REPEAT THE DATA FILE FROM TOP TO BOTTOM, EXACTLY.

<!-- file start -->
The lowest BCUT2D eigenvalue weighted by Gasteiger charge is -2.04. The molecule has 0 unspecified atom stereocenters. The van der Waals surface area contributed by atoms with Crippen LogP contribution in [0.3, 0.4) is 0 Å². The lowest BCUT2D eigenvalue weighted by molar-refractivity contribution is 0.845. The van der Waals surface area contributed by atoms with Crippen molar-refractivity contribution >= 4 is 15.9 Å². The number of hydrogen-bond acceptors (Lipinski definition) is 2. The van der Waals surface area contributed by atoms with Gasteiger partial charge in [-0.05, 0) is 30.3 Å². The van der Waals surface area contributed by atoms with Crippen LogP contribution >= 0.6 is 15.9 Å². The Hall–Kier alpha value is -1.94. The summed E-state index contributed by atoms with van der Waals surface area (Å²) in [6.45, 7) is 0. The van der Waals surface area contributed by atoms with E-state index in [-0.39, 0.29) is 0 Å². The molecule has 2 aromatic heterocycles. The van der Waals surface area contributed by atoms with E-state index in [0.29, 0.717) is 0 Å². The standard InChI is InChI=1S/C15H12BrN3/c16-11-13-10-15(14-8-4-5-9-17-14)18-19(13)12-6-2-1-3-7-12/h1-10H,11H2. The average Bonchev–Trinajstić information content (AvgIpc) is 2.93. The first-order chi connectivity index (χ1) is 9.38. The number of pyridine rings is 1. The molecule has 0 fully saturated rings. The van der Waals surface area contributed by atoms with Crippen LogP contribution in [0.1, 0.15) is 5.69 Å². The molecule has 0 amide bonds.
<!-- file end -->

The lowest BCUT2D eigenvalue weighted by Gasteiger charge is -2.04. The molecule has 0 unspecified atom stereocenters. The van der Waals surface area contributed by atoms with Crippen LogP contribution in [0.3, 0.4) is 0 Å². The lowest BCUT2D eigenvalue weighted by molar-refractivity contribution is 0.845. The van der Waals surface area contributed by atoms with Crippen molar-refractivity contribution >= 4 is 15.9 Å². The number of hydrogen-bond acceptors (Lipinski definition) is 2. The van der Waals surface area contributed by atoms with Gasteiger partial charge in [-0.05, 0) is 30.3 Å². The van der Waals surface area contributed by atoms with Crippen LogP contribution >= 0.6 is 15.9 Å². The Hall–Kier alpha value is -1.94. The summed E-state index contributed by atoms with van der Waals surface area (Å²) in [6.45, 7) is 0. The van der Waals surface area contributed by atoms with E-state index in [-0.39, 0.29) is 0 Å². The molecule has 2 aromatic heterocycles. The van der Waals surface area contributed by atoms with E-state index in [0.29, 0.717) is 0 Å². The standard InChI is InChI=1S/C15H12BrN3/c16-11-13-10-15(14-8-4-5-9-17-14)18-19(13)12-6-2-1-3-7-12/h1-10H,11H2. The average Bonchev–Trinajstić information content (AvgIpc) is 2.93. The first-order chi connectivity index (χ1) is 9.38. The number of pyridine rings is 1. The molecule has 0 fully saturated rings. The van der Waals surface area contributed by atoms with Crippen LogP contribution in [0.1, 0.15) is 5.69 Å². The molecule has 0 amide bonds.